It’s all too easy, all too often, to feel like we’re on a treadmill, sucked onto the conveyor belt of the myriad bits and pieces we need to do in work and out of work. It’s easy to get frustrated. I know I do.

But then I think about my own personal situation. I’m not one of the infinitesimally small portion that owns half the global assets in the world, not by a long chalk. But I was born into an English-speaking environment, which helps in an increasingly shrinking world.

I was also born in the second half 20th century, in an era of unprecedented technological advancement, in a country with a plentiful supply of food, drink, education and utilities, most of the time.

I live in a first world country in a particularly peaceful and settled corner of the planet, especially when you look at other less fortunate areas.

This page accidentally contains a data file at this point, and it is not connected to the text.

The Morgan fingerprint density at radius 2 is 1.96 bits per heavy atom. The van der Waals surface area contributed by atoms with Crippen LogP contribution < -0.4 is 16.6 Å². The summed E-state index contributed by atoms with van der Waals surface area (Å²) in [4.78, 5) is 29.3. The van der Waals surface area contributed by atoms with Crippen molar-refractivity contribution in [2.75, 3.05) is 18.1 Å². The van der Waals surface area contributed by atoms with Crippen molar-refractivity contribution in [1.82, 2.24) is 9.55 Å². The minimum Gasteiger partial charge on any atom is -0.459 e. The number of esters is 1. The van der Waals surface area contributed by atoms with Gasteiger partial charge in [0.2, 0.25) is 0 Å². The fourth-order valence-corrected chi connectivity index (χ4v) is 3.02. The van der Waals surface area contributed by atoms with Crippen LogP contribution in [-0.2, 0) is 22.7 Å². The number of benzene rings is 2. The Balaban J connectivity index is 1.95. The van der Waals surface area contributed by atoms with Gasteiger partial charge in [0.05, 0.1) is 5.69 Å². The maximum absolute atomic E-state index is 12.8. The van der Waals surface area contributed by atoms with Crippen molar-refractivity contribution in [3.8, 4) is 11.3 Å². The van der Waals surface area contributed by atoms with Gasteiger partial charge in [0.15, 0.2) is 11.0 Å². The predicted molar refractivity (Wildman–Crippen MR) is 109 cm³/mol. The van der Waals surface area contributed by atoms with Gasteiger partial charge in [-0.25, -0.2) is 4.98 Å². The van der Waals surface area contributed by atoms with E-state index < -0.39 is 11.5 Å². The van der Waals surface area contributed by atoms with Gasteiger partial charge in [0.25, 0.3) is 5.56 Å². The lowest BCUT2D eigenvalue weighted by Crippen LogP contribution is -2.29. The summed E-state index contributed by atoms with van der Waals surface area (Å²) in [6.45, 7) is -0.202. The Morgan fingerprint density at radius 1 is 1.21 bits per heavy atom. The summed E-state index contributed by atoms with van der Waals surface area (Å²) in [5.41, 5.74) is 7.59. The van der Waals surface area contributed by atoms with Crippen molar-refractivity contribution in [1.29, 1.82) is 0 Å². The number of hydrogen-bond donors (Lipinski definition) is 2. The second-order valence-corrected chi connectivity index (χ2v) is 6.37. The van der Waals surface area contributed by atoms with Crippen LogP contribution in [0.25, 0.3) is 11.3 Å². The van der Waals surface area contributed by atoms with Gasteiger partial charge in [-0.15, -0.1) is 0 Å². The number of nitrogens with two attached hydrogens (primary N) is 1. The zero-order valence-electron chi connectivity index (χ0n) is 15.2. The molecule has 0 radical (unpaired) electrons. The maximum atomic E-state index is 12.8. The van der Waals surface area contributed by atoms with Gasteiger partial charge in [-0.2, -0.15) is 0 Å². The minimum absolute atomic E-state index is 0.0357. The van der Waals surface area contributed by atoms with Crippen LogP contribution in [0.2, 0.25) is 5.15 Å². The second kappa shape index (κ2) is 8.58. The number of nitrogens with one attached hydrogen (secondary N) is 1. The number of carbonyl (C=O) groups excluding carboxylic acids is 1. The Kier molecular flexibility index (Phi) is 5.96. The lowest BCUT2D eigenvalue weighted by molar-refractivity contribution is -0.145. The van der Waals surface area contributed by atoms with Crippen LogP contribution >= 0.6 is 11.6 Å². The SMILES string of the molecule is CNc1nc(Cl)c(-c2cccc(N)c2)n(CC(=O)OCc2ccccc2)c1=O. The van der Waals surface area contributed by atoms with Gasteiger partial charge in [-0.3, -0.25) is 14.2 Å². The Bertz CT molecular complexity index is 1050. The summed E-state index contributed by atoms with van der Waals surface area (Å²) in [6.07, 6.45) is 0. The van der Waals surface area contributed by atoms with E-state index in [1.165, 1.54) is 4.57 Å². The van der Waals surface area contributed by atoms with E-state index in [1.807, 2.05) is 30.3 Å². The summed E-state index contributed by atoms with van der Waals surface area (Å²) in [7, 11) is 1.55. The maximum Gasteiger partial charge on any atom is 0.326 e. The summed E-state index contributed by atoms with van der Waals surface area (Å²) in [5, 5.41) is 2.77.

I have a job, with an income, and a roof over my family’s head that I can afford to maintain and stock every month. I can’t afford to do many of the things I want to do with my home, but then that’s like painting the Forth Bridge.

So does that put me in the top 20% of the top 20% of the top 20% of the world’s 7 billion inhabitants? Possibly. That’s a lot to be thankful and happy for.

I’m fortunate, and should be content. A lot of us are pretty fortunate, especially if we have the time and access to write or read this post.

It’s all relative, really.